Maryland State Police Arrest Known Gang Member On Drug Charges In Baltimore City, Anne Arundel County
(GLEN BURNIE, MD) – Maryland State Police arrested a known gang member Tuesday on charges stemming from a multiple month investigation into suspected illicit drug dealing in Baltimore City and Anne Arundel County.
Dayvon Cooley, 39, of Baltimore, Maryland, is charged with possession with intent to distribute heroin, possession with intent to distribute cocaine, possession with intent to distribute fentanyl, possession of fentanyl, possession of heroin, possession of a controlled dangerous substance and possession of controlled dangerous substance paraphernalia. He was taken to the Maryland State Police Glen Burnie Barrack for processing before being transported to Baltimore City Central Booking.
According to a preliminary investigation, in May 2019 the Maryland State Police Gang Enforcement Unit gathered information that connected Cooley, a known Bloods gang member, to supplying illicit drugs in Brooklyn Homes in Baltimore City and Brooklyn Park in Anne Arundel County. Troopers, along with detectives from the Anne Arundel County Police Department, served a search warrant Tuesday on Cooley’s residence, where he was arrested at the scene. The Anne Arundel County Police Department Opioid Task Force assisted with this investigation.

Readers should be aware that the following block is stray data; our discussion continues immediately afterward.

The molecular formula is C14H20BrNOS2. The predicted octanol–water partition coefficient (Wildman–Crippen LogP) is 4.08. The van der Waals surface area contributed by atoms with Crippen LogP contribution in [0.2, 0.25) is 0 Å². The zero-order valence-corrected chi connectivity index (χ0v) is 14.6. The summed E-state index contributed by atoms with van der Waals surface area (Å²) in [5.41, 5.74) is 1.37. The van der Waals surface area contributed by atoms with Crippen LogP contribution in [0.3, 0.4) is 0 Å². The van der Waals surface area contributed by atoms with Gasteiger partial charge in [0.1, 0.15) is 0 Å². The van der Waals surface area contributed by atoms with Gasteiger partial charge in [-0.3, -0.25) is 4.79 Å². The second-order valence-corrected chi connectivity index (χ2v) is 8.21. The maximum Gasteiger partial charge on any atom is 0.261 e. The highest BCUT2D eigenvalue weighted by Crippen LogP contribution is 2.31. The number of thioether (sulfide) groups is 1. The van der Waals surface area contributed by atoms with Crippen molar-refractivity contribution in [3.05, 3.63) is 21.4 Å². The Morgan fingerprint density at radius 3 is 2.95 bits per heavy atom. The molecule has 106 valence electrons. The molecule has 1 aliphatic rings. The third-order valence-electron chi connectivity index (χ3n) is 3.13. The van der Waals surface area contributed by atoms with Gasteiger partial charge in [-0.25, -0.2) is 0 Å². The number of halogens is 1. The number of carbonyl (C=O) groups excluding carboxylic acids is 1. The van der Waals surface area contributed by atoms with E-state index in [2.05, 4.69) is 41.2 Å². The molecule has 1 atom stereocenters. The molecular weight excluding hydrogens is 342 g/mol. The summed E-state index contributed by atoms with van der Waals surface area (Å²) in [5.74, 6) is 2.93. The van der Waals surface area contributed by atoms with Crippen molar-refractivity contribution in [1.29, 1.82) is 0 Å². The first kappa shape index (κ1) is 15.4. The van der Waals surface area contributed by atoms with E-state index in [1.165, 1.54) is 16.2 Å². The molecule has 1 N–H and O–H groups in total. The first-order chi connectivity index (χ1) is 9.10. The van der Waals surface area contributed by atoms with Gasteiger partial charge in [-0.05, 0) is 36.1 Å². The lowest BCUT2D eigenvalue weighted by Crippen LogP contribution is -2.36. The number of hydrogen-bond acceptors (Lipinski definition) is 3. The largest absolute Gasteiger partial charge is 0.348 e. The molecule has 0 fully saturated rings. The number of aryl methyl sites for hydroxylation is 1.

Investigators seized the following as a result of the search warrant:
- 71.6 grams of suspected fentanyl
- 63.7 grams of suspected heroin/fentanyl mix
- 40.9 grams of suspected crack cocaine
- 19 grams of suspected marijuana
- $4,630 in suspected drug proceeds
- Multiple digital scales and hundreds of empty gel caps and vials used to package illicit drugs
The Maryland State Police will continue to arrest illicit opioid dealers statewide, regardless of jurisdictional boundaries. This investigation was made possible in part due to funds provided by the Maryland Opioid Operational Command Center. The Maryland Opioid Operational Command Center was established by Executive Order [01.01.2017.01] as part of the Hogan Administration’s 2017 Heroin and Opioid Prevention, Treatment and Enforcement Initiative.
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